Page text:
ProjectBlog: If Life is Like Tetris

Blog: If Life is Like Tetris

It’s funny how the most random things could set off such seemingly unrelated thoughts. I was watching a Real Engineering video about the various challenges of building a self-driving car and around twelve-minutes into it, the video talked about an artificial intelligence (AI) program developed by Dr. Tom Murphy that was designed to play video games. The video announcer said,

[The AI program was] developed to do something relatively simple, to play Tetris. This program worked brilliantly, but Tetris always wins. The game is unbeatable, and you will eventually lose. When confronted with this option, the program did something to ensure it wouldn’t lose- it paused the game.

It paused the game. After hearing those words, I had to stop the video and think about the things that had started racing through my mind.

The AI program about to lose a game of Tetris. Not sure if this can be considered as the AI playing “brilliantly”. However, what’s more important is what the AI decides to do next.
The AI program deciding to pause the game seconds before a defeat.

If we consider the version of Tetris that goes on forever until the player is defeated, then in some ways, Tetris is a metaphor for life. It’s impossible to “beat” life like how it’s impossible to “beat” Tetris as everyone loses at some point. Eventually, there will come a time when there are too many blocks moving at too fast of a speed and not enough time to prevent a game over. What was interesting was that given this conclusion, the AI ultimately decided to give up playing the game because it did not want to lose. It literally refused to take an L.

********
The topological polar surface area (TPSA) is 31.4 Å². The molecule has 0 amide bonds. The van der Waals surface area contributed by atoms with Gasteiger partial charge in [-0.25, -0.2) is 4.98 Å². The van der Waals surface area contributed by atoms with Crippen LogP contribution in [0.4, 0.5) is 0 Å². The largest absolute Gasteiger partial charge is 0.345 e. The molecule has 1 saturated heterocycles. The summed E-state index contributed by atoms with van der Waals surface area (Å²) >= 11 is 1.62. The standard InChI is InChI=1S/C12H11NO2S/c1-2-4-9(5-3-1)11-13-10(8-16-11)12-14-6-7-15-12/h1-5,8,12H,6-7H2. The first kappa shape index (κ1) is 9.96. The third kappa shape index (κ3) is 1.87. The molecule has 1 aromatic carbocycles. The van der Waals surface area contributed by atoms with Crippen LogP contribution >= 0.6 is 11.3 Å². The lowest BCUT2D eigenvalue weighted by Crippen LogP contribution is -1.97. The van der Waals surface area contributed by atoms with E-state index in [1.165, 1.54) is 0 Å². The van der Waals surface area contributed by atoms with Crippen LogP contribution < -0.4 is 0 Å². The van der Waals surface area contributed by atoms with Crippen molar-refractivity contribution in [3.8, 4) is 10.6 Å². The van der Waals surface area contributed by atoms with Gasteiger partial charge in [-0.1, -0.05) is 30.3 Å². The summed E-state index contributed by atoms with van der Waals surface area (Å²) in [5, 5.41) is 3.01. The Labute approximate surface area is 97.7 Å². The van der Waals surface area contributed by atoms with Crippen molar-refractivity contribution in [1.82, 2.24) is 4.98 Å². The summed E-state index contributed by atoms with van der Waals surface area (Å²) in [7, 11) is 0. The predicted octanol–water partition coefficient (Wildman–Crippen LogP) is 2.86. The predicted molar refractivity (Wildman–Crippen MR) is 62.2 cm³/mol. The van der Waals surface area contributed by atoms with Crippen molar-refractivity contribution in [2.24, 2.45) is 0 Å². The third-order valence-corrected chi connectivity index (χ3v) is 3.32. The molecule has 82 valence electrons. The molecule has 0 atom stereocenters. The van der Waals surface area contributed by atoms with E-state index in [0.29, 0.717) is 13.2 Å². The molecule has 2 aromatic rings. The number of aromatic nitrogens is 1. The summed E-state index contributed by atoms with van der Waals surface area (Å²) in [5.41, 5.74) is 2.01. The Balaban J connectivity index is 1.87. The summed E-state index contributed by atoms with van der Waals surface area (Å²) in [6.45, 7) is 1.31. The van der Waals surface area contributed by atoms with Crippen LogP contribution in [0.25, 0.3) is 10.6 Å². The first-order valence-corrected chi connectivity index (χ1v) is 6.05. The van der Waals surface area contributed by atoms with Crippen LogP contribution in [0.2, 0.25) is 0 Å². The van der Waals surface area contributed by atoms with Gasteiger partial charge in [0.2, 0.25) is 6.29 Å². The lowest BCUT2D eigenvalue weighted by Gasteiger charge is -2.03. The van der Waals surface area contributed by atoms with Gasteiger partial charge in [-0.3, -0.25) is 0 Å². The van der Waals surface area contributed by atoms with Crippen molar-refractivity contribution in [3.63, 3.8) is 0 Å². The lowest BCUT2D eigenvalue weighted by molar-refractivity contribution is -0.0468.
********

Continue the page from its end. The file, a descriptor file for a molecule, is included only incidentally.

How should one approach Tetris then? Do you play the game with the intention of winning or with the intention of not losing, bearing in mind that loss is inevitable? I know that in the end it does not matter, but I think the AI is not improving itself by not playing more games, collecting more data, and learning from failed trials. Also, Tetris is a game and is meant to be experienced and enjoyed — not something to be closely guarded against. One should not be so afraid that the fear of failure paralyzes them from playing. Or maybe I was referring to life and not Tetris.

This is far from the intended take away from the Real Engineering video, but if life is like Tetris, then life is meant to be lived like how Tetris is meant to be played.

Although “living life” is such a big phrase and means different things to everyone, I like to believe that part of living life is recognizing that losses are inevitable for everyone, but that doesn’t mean you should just give up.

Source: Artificial Intelligence on Medium

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